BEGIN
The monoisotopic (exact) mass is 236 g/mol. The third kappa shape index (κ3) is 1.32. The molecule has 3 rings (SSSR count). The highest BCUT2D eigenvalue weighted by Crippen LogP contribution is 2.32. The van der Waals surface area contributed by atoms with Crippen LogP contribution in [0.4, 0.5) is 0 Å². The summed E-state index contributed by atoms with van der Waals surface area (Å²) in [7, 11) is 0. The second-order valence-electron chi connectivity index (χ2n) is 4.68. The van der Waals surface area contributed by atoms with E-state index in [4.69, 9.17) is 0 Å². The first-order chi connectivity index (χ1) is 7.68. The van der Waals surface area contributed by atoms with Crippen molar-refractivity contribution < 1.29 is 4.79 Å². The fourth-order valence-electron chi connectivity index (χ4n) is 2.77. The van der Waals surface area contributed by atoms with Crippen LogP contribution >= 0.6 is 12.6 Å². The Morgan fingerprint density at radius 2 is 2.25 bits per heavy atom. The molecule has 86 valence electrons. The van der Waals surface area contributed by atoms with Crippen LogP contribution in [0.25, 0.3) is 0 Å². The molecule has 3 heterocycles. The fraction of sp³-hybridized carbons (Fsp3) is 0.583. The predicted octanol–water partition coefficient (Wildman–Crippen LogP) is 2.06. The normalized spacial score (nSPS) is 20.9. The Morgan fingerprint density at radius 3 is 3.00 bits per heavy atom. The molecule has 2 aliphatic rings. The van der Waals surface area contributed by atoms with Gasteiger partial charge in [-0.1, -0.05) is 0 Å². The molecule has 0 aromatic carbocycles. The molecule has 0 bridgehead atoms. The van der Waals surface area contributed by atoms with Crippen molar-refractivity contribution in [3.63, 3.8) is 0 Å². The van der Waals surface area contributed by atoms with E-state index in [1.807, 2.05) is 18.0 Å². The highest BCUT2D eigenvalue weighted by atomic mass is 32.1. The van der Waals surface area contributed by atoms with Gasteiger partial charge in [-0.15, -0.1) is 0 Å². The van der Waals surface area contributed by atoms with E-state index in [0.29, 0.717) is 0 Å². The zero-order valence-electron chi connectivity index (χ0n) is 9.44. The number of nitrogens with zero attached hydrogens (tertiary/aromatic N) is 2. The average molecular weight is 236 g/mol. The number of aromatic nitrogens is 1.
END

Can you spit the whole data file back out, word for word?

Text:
The monoisotopic (exact) mass is 236 g/mol. The third kappa shape index (κ3) is 1.32. The molecule has 3 rings (SSSR count). The highest BCUT2D eigenvalue weighted by Crippen LogP contribution is 2.32. The van der Waals surface area contributed by atoms with Crippen LogP contribution in [0.4, 0.5) is 0 Å². The summed E-state index contributed by atoms with van der Waals surface area (Å²) in [7, 11) is 0. The second-order valence-electron chi connectivity index (χ2n) is 4.68. The van der Waals surface area contributed by atoms with E-state index in [4.69, 9.17) is 0 Å². The first-order chi connectivity index (χ1) is 7.68. The van der Waals surface area contributed by atoms with Crippen molar-refractivity contribution < 1.29 is 4.79 Å². The fourth-order valence-electron chi connectivity index (χ4n) is 2.77. The van der Waals surface area contributed by atoms with Crippen LogP contribution >= 0.6 is 12.6 Å². The Morgan fingerprint density at radius 2 is 2.25 bits per heavy atom. The molecule has 86 valence electrons. The van der Waals surface area contributed by atoms with Crippen LogP contribution in [0.25, 0.3) is 0 Å². The molecule has 3 heterocycles. The fraction of sp³-hybridized carbons (Fsp3) is 0.583. The predicted octanol–water partition coefficient (Wildman–Crippen LogP) is 2.06. The normalized spacial score (nSPS) is 20.9. The Morgan fingerprint density at radius 3 is 3.00 bits per heavy atom. The molecule has 2 aliphatic rings. The van der Waals surface area contributed by atoms with Gasteiger partial charge in [-0.1, -0.05) is 0 Å². The molecule has 0 aromatic carbocycles. The molecule has 0 bridgehead atoms. The van der Waals surface area contributed by atoms with Crippen molar-refractivity contribution in [3.63, 3.8) is 0 Å². The van der Waals surface area contributed by atoms with E-state index in [1.807, 2.05) is 18.0 Å². The highest BCUT2D eigenvalue weighted by atomic mass is 32.1. The van der Waals surface area contributed by atoms with Gasteiger partial charge in [-0.15, -0.1) is 0 Å². The van der Waals surface area contributed by atoms with E-state index in [0.29, 0.717) is 0 Å². The zero-order valence-electron chi connectivity index (χ0n) is 9.44. The number of nitrogens with zero attached hydrogens (tertiary/aromatic N) is 2. The average molecular weight is 236 g/mol. The number of aromatic nitrogens is 1.